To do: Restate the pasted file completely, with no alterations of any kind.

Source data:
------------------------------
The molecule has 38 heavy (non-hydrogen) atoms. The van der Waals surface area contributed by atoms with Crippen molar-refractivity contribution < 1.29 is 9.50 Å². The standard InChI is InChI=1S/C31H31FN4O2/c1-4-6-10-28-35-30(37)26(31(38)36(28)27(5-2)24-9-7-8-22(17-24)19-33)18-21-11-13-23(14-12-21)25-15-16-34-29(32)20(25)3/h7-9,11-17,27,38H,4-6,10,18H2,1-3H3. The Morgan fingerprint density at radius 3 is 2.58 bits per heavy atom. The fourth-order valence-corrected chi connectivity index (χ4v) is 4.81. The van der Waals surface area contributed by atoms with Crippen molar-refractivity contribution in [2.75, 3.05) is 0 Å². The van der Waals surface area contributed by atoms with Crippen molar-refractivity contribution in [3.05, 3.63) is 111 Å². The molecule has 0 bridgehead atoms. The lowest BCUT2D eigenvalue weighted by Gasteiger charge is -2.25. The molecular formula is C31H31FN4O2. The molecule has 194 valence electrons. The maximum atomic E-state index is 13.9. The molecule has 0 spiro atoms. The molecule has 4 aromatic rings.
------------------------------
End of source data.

The molecule has 38 heavy (non-hydrogen) atoms. The van der Waals surface area contributed by atoms with Crippen molar-refractivity contribution < 1.29 is 9.50 Å². The standard InChI is InChI=1S/C31H31FN4O2/c1-4-6-10-28-35-30(37)26(31(38)36(28)27(5-2)24-9-7-8-22(17-24)19-33)18-21-11-13-23(14-12-21)25-15-16-34-29(32)20(25)3/h7-9,11-17,27,38H,4-6,10,18H2,1-3H3. The Morgan fingerprint density at radius 3 is 2.58 bits per heavy atom. The fourth-order valence-corrected chi connectivity index (χ4v) is 4.81. The van der Waals surface area contributed by atoms with Crippen molar-refractivity contribution in [2.75, 3.05) is 0 Å². The van der Waals surface area contributed by atoms with Crippen molar-refractivity contribution in [3.05, 3.63) is 111 Å². The molecule has 0 bridgehead atoms. The lowest BCUT2D eigenvalue weighted by Gasteiger charge is -2.25. The molecular formula is C31H31FN4O2. The molecule has 194 valence electrons. The maximum atomic E-state index is 13.9. The molecule has 0 spiro atoms. The molecule has 4 aromatic rings.